Since its launch in 1984, Ted Talks have become a highly effective platform for the sharing and spreading of new ideas and innovations. By coupling ethos, pathos, and logos-based appeals with a conversational oral presentation, the ideas presented in Ted Talks are easily received and easily understood by a wide audience. Because Ted Talks have also grown in magnitude over the past couple of decades, it is now possible to find a Talk on virtually any topic. Even more, the accessibility of Ted Talks through the Internet enables the messages presented in Ted Talks to reach a global audience. Lastly, Ted Talks are generally given in a short time frame (i.e. three to fifteen minutes), which prevents audiences from losing interest and becoming inundated with too much information. Under the slogan, “ideas worth sharing,” Ted Talks are an effective method to introduce new ideas in a short, condensed, and simplified manner in which audiences across the globe can very easily understand.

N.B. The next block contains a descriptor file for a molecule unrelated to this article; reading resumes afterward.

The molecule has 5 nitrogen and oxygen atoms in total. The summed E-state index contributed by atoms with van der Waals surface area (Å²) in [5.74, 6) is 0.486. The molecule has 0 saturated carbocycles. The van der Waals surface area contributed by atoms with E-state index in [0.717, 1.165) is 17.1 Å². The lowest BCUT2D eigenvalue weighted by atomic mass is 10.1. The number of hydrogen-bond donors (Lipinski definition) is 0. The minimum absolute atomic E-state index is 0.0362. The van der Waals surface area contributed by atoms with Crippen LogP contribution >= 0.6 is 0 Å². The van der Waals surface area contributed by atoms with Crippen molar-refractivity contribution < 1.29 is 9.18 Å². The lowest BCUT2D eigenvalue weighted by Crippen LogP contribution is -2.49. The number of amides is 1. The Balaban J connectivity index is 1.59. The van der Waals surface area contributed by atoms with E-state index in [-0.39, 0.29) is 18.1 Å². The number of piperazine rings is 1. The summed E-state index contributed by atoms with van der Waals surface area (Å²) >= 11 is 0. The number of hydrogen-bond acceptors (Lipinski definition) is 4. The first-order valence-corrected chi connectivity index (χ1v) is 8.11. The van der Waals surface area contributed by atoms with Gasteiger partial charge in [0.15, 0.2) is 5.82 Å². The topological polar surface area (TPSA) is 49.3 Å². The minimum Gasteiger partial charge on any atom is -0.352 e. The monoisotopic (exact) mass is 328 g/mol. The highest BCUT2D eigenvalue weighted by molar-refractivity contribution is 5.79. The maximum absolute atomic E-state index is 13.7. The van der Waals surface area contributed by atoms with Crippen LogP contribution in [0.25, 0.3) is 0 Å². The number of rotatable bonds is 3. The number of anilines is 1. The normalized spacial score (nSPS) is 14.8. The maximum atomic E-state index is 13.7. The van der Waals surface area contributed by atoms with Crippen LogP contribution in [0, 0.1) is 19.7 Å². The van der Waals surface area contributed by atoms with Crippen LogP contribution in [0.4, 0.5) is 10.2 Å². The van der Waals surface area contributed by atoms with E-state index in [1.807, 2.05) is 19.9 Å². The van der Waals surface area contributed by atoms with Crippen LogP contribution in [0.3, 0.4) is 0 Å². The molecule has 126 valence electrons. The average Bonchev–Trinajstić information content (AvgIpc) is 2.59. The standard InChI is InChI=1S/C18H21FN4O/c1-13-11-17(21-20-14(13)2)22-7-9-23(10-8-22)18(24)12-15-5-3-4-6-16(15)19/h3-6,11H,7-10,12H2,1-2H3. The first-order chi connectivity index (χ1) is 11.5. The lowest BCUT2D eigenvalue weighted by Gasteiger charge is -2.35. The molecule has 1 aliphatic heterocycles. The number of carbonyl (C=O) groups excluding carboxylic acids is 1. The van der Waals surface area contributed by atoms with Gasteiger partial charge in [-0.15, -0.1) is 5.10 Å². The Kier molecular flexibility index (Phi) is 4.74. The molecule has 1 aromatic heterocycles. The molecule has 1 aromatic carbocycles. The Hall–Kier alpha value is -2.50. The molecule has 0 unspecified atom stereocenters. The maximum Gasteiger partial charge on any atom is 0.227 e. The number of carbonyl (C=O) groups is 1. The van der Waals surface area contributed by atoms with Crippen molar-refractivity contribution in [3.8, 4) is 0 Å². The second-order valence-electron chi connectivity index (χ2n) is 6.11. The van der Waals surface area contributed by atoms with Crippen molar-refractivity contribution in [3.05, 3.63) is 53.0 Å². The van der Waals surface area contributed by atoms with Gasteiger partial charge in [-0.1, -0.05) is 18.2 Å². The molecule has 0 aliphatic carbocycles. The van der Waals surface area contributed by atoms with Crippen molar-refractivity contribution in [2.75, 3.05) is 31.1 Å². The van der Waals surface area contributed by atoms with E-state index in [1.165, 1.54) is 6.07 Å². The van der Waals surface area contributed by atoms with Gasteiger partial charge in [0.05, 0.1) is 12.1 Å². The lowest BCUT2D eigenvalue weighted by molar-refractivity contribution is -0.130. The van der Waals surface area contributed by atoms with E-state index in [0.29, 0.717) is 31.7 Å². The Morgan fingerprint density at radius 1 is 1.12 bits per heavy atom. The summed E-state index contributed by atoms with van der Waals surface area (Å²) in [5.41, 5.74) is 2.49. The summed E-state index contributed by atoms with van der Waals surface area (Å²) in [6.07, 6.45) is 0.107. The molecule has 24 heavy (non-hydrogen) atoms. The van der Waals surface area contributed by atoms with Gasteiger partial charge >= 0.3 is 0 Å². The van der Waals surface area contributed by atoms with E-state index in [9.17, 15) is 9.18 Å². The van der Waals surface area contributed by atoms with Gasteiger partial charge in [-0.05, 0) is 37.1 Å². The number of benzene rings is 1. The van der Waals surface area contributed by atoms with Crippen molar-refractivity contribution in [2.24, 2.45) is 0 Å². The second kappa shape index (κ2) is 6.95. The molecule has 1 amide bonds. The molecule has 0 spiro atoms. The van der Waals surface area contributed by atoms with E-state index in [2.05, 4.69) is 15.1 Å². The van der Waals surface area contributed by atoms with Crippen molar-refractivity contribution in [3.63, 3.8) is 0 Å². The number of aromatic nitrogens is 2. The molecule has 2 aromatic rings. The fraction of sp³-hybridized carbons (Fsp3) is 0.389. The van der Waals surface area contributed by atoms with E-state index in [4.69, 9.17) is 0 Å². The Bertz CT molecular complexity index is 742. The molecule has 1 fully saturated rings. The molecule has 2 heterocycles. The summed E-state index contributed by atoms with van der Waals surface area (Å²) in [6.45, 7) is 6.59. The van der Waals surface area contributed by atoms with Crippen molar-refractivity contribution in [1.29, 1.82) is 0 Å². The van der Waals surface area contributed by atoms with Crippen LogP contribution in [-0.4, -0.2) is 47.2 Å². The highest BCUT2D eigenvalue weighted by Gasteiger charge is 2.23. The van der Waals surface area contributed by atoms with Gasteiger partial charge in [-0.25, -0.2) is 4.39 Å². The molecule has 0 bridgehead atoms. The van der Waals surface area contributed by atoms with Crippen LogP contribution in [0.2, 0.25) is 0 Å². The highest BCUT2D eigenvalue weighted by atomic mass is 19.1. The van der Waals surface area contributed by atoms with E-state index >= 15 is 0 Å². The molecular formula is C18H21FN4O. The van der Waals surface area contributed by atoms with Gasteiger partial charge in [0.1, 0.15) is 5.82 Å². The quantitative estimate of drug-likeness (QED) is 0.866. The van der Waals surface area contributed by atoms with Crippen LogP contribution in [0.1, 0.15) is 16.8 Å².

Like any speech, however, the effectiveness of Ted Talks depends on the speaker. While the idea of Ted Talks is powerful and valuable, the ability of Ted Talks to convey an idea to an audience ultimately resides in the effectiveness of the speaker. Furthermore, Ted Talks generally lack visuals, which I feel are an important component in explaining and sharing ideas. In many instances, visuals are often more useful in explaining phenomena that words cannot express. Since Ted Talks rely heavily on the oral aspect of presentation, I feel that the lack of visuals may be dampening its own effectiveness.
While I believe that the popularity of Ted Talks is increasing, I do not think that it is necessarily a new rhetorical development. Although Ted Talks are effective, I feel that they are simply a modern adaptation of a conventional speech—the only difference being that the presenter is able to reach a wider audience and more easily share his or her ideas.